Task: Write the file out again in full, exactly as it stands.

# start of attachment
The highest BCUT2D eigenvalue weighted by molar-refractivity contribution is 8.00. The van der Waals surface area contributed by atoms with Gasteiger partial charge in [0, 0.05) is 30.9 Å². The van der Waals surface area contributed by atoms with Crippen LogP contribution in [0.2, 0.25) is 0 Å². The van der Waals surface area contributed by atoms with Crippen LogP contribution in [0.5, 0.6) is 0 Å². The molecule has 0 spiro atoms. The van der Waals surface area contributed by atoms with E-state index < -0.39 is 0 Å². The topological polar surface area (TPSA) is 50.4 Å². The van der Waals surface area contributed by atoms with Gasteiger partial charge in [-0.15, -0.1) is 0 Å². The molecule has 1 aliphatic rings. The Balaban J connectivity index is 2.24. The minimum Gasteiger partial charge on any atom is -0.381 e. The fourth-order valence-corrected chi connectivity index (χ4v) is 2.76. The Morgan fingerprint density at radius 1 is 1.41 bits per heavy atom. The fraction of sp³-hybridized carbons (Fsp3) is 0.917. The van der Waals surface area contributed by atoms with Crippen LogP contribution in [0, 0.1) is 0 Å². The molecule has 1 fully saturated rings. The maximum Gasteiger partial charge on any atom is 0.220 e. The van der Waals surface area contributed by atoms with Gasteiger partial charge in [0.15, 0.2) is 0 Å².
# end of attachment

The highest BCUT2D eigenvalue weighted by molar-refractivity contribution is 8.00. The van der Waals surface area contributed by atoms with Gasteiger partial charge in [0, 0.05) is 30.9 Å². The van der Waals surface area contributed by atoms with Crippen LogP contribution in [0.2, 0.25) is 0 Å². The van der Waals surface area contributed by atoms with Crippen LogP contribution in [0.5, 0.6) is 0 Å². The molecule has 0 spiro atoms. The van der Waals surface area contributed by atoms with E-state index < -0.39 is 0 Å². The topological polar surface area (TPSA) is 50.4 Å². The van der Waals surface area contributed by atoms with Gasteiger partial charge in [-0.15, -0.1) is 0 Å². The molecule has 1 aliphatic rings. The Balaban J connectivity index is 2.24. The minimum Gasteiger partial charge on any atom is -0.381 e. The fourth-order valence-corrected chi connectivity index (χ4v) is 2.76. The Morgan fingerprint density at radius 1 is 1.41 bits per heavy atom. The fraction of sp³-hybridized carbons (Fsp3) is 0.917. The van der Waals surface area contributed by atoms with Crippen LogP contribution in [0, 0.1) is 0 Å². The molecule has 1 fully saturated rings. The maximum Gasteiger partial charge on any atom is 0.220 e. The van der Waals surface area contributed by atoms with Gasteiger partial charge in [0.15, 0.2) is 0 Å².